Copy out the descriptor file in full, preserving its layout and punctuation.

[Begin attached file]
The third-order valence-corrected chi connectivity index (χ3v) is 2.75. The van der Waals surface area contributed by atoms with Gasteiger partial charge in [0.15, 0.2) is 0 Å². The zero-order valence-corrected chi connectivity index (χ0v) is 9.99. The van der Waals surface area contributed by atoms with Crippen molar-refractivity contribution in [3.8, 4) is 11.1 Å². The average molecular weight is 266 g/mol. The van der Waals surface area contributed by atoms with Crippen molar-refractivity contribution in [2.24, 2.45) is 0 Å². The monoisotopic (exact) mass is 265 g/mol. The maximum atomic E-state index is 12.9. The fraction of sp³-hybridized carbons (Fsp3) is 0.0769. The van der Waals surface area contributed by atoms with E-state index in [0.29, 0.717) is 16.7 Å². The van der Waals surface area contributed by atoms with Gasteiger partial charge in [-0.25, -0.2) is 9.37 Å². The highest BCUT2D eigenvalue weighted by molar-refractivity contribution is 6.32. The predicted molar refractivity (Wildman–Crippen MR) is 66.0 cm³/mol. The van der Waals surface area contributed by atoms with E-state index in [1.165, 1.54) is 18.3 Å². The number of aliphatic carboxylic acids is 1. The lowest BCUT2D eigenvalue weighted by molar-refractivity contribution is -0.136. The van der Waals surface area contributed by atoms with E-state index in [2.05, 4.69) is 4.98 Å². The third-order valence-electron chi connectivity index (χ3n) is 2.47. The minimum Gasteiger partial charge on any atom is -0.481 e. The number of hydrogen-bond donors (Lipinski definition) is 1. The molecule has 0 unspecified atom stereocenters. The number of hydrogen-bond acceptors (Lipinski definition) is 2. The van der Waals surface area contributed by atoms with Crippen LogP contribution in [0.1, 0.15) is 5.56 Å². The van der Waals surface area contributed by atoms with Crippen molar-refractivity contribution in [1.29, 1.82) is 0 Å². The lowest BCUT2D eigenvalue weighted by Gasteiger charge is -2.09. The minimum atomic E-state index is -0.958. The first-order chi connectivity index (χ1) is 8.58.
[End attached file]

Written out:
The third-order valence-corrected chi connectivity index (χ3v) is 2.75. The van der Waals surface area contributed by atoms with Gasteiger partial charge in [0.15, 0.2) is 0 Å². The zero-order valence-corrected chi connectivity index (χ0v) is 9.99. The van der Waals surface area contributed by atoms with Crippen molar-refractivity contribution in [3.8, 4) is 11.1 Å². The average molecular weight is 266 g/mol. The van der Waals surface area contributed by atoms with Crippen molar-refractivity contribution in [2.24, 2.45) is 0 Å². The monoisotopic (exact) mass is 265 g/mol. The maximum atomic E-state index is 12.9. The fraction of sp³-hybridized carbons (Fsp3) is 0.0769. The van der Waals surface area contributed by atoms with E-state index in [0.29, 0.717) is 16.7 Å². The van der Waals surface area contributed by atoms with Gasteiger partial charge in [-0.25, -0.2) is 9.37 Å². The highest BCUT2D eigenvalue weighted by molar-refractivity contribution is 6.32. The predicted molar refractivity (Wildman–Crippen MR) is 66.0 cm³/mol. The van der Waals surface area contributed by atoms with E-state index in [1.165, 1.54) is 18.3 Å². The number of aliphatic carboxylic acids is 1. The lowest BCUT2D eigenvalue weighted by molar-refractivity contribution is -0.136. The van der Waals surface area contributed by atoms with E-state index in [2.05, 4.69) is 4.98 Å². The third-order valence-electron chi connectivity index (χ3n) is 2.47. The minimum Gasteiger partial charge on any atom is -0.481 e. The number of hydrogen-bond donors (Lipinski definition) is 1. The molecule has 0 unspecified atom stereocenters. The number of hydrogen-bond acceptors (Lipinski definition) is 2. The van der Waals surface area contributed by atoms with Crippen LogP contribution in [0.1, 0.15) is 5.56 Å². The van der Waals surface area contributed by atoms with Crippen molar-refractivity contribution in [1.29, 1.82) is 0 Å². The lowest BCUT2D eigenvalue weighted by Gasteiger charge is -2.09. The minimum atomic E-state index is -0.958. The first-order chi connectivity index (χ1) is 8.58.